A stability-indicating HPLC procedure for determination of diltiazem hydrochloride in extemporaneously compounded oral liquids

March 1, 2008
Samir Wahab, Heather Rowe-Joyce, Galina Holloway
Pharmaceutical Technology Europe

Volume 20, Issue 3

The stability of drugs in solid forms such as powders, tablets and capsules is usually determined very thoroughly by the drug's manufacturer. Based on stability study data, the shelf-life of a drug substance or a drug product is assigned. In addition to dispensing solid dosage forms to patients, pharmacists are frequently asked to compound oral liquid preparations for which the shelf-life or beyond-use date are assigned based on the pharmacist's best judgment - often without the benefit of stability data.

The stability of drugs in solid forms such as powders, tablets and capsules is usually determined very thoroughly by the drug's manufacturer. Based on stability study data, the shelf-life of a drug substance or a drug product is assigned. In addition to dispensing solid dosage forms to patients, pharmacists are frequently asked to compound oral liquid preparations for which the shelf-life or beyond-use date are assigned based on the pharmacist's best judgment — often without the benefit of stability data.

Liquid oral forms are in great demand for treating paediatric and geriatric patients who have difficulty swallowing solid oral dosage forms and for people with unique health needs that off-the-shelf prescription medicines cannot meet. Because compounded medications are a vital part of quality medical care, the drug stability information in liquid formulae must be available to compounding pharmacists so that they can assign a beyond-use date to compounded medicines.

Based on an informal survey mailed in 1994 to community and hospital pharmacies, the US Pharmacopeia (USP) Compounding Pharmacy Expert Committee developed a list of frequently compounded drugs and their concentrations in extemporaneously compounded oral liquids.1 Diltiazem HCl was among the drugs identified by the survey.

This article describes the development and validation of a stability-indicating HPLC procedure for the determination of diltiazem HCl in diltiazem HCl oral suspension and diltiazem HCl oral suspension, sugar free. The development of a stability-indicating HPLC procedure for the determination of diltiazem HCl in extemporaneously compounded oral liquids was based on the United States Pharmacopeia–National Formulary (USP–NF) monographs2,3 and on published findings of Allen and Erickson III.1 Both diltiazem HCl oral suspension and diltiazem HCl oral suspension, sugar free, were prepared from commercially available diltiazem HCl powder in a 1:1 (v/v) mixture of vehicle for oral solution and vehicle for oral suspension,4,5 and in a 1:1 (v/v) mixture of vehicle for oral solution, sugar free,6 and vehicle for oral suspension, respectively.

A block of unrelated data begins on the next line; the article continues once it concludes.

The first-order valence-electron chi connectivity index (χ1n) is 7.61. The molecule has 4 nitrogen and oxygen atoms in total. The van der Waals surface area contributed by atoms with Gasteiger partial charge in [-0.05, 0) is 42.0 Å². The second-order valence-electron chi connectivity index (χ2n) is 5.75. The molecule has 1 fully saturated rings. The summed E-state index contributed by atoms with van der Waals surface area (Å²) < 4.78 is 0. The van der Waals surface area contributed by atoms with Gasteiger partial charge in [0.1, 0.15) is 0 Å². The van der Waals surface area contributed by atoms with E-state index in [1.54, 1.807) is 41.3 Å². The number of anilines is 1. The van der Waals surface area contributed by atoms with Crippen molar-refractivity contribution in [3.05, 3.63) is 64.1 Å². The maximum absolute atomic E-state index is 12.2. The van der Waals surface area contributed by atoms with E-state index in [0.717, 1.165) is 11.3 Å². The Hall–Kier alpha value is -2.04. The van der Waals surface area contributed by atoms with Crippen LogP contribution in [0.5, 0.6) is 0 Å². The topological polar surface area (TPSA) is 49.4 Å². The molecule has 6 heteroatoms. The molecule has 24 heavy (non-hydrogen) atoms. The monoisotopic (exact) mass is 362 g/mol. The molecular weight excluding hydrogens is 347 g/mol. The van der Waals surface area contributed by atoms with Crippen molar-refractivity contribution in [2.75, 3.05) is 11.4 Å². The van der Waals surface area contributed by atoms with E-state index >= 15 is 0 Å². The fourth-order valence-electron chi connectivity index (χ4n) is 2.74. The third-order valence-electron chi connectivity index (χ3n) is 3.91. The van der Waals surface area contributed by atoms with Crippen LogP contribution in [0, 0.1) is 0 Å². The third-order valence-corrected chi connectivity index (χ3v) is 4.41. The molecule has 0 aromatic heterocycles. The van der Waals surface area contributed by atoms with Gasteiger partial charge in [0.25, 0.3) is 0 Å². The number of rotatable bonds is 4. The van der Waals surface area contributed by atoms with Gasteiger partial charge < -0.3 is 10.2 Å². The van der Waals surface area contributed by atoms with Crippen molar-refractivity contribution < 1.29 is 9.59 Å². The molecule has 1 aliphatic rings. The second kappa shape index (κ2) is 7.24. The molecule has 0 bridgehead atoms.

Experimental

Chemicals. USP diltiazem HCl reference standard (RS); USP desacetyl diltiazem HCl reference standard (RS) (Rockville, MD, USA); diltiazem HCl; microcrystalline cellulose; xanthan gum; carrageenan; carboxymethylcellulose sodium; citric acid; diabasic sodium phosphate; simethicone; potassium sorbate; methylparaben; sucrose; glycerin; sorbitol and sorbitol solution; saccharin sodium; and sodium citrate were from Spectrum Chemicals (New Brunswick, NJ, USA); d-10-camphorsulfonic acid was from ACROS (Geel, Belgium); sodium acetate and 0.1 N sodium hydroxide solution were from J.T. Baker (Phillipsburg, NJ, USA); hydrochloric acid and acetonitrile were from Fisher (Pittsburg, PA, USA); hydrogen peroxide was from Sigma (Saint Louis, MO, USA); methanol was from B&J Brand (Morristown, NJ, USA); and deionized water was obtained on Milli-Q reagent water system by Millipore. All vehicle ingredients were USP–NF grade. All chemicals were reagent grade or better.

HPLC system. The Agilent 1100 Series included a quaternary pump, autosampler, diode array UV detector, vacuum degasser, Chemstation chromatographic software and Waters μ-Bondapak C18 (30 cm=3.9 mm, 5 μm) or Phenomenex Bondeclone 10 C18 (30 cm=3.9 mm, 10 μm). Injection volume was 10 μL. Flow rate 1.6 mL/min.

Mobile phase. The mobile phase was prepared by mixing acetonitrile, methanol and buffer (1:1:2, v/v/v). To prepare the buffer, 2.3 g of d-10-camphorsulfonic acid was dissolved in 2000 mL of 0.1 M sodium acetate and adjusted the pH to 6.2 by adding 0.1 N sodium hydroxide. 0.1 M sodium acetate was prepared by dissolving 27.2 g of sodium acetate in 2.0 L of water.